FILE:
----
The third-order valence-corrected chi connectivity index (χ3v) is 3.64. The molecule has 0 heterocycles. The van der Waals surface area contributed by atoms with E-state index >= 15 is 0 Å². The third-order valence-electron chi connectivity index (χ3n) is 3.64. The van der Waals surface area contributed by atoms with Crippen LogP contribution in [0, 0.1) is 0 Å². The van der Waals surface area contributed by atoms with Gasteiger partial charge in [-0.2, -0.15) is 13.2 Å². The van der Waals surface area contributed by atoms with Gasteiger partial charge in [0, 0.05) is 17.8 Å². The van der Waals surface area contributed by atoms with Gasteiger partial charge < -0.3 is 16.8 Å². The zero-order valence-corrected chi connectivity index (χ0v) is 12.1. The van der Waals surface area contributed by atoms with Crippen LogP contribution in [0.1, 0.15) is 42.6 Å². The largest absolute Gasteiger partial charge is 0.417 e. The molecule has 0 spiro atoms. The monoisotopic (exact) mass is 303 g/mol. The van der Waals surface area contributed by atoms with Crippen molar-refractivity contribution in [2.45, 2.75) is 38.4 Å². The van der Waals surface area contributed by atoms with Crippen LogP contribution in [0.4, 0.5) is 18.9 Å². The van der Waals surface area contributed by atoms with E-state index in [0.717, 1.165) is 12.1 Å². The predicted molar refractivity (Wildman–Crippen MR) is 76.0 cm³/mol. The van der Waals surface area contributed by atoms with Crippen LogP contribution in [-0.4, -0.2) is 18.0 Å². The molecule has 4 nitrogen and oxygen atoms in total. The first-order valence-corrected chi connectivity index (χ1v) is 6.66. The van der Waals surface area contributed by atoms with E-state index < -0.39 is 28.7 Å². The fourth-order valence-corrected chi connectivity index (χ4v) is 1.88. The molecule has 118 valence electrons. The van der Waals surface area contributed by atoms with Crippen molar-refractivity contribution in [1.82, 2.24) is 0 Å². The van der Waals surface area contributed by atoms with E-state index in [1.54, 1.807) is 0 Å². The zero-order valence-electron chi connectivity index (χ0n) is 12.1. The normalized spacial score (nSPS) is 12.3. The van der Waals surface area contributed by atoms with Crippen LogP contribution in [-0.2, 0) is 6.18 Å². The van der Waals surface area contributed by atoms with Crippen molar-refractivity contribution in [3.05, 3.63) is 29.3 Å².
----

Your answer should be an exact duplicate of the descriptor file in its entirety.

The third-order valence-corrected chi connectivity index (χ3v) is 3.64. The molecule has 0 heterocycles. The van der Waals surface area contributed by atoms with E-state index >= 15 is 0 Å². The third-order valence-electron chi connectivity index (χ3n) is 3.64. The van der Waals surface area contributed by atoms with Crippen LogP contribution in [0, 0.1) is 0 Å². The van der Waals surface area contributed by atoms with Gasteiger partial charge in [-0.2, -0.15) is 13.2 Å². The van der Waals surface area contributed by atoms with Gasteiger partial charge in [0, 0.05) is 17.8 Å². The van der Waals surface area contributed by atoms with Gasteiger partial charge < -0.3 is 16.8 Å². The zero-order valence-corrected chi connectivity index (χ0v) is 12.1. The van der Waals surface area contributed by atoms with Crippen LogP contribution in [0.1, 0.15) is 42.6 Å². The largest absolute Gasteiger partial charge is 0.417 e. The molecule has 0 spiro atoms. The monoisotopic (exact) mass is 303 g/mol. The van der Waals surface area contributed by atoms with Crippen molar-refractivity contribution in [2.45, 2.75) is 38.4 Å². The van der Waals surface area contributed by atoms with Crippen LogP contribution in [0.4, 0.5) is 18.9 Å². The van der Waals surface area contributed by atoms with E-state index in [0.717, 1.165) is 12.1 Å². The predicted molar refractivity (Wildman–Crippen MR) is 76.0 cm³/mol. The van der Waals surface area contributed by atoms with Crippen LogP contribution in [-0.4, -0.2) is 18.0 Å². The molecule has 4 nitrogen and oxygen atoms in total. The first-order valence-corrected chi connectivity index (χ1v) is 6.66. The van der Waals surface area contributed by atoms with E-state index < -0.39 is 28.7 Å². The fourth-order valence-corrected chi connectivity index (χ4v) is 1.88. The molecule has 118 valence electrons. The van der Waals surface area contributed by atoms with Crippen molar-refractivity contribution in [1.82, 2.24) is 0 Å². The van der Waals surface area contributed by atoms with E-state index in [1.54, 1.807) is 0 Å². The zero-order valence-electron chi connectivity index (χ0n) is 12.1. The normalized spacial score (nSPS) is 12.3. The van der Waals surface area contributed by atoms with Crippen LogP contribution in [-0.2, 0) is 6.18 Å². The van der Waals surface area contributed by atoms with Crippen molar-refractivity contribution in [3.05, 3.63) is 29.3 Å².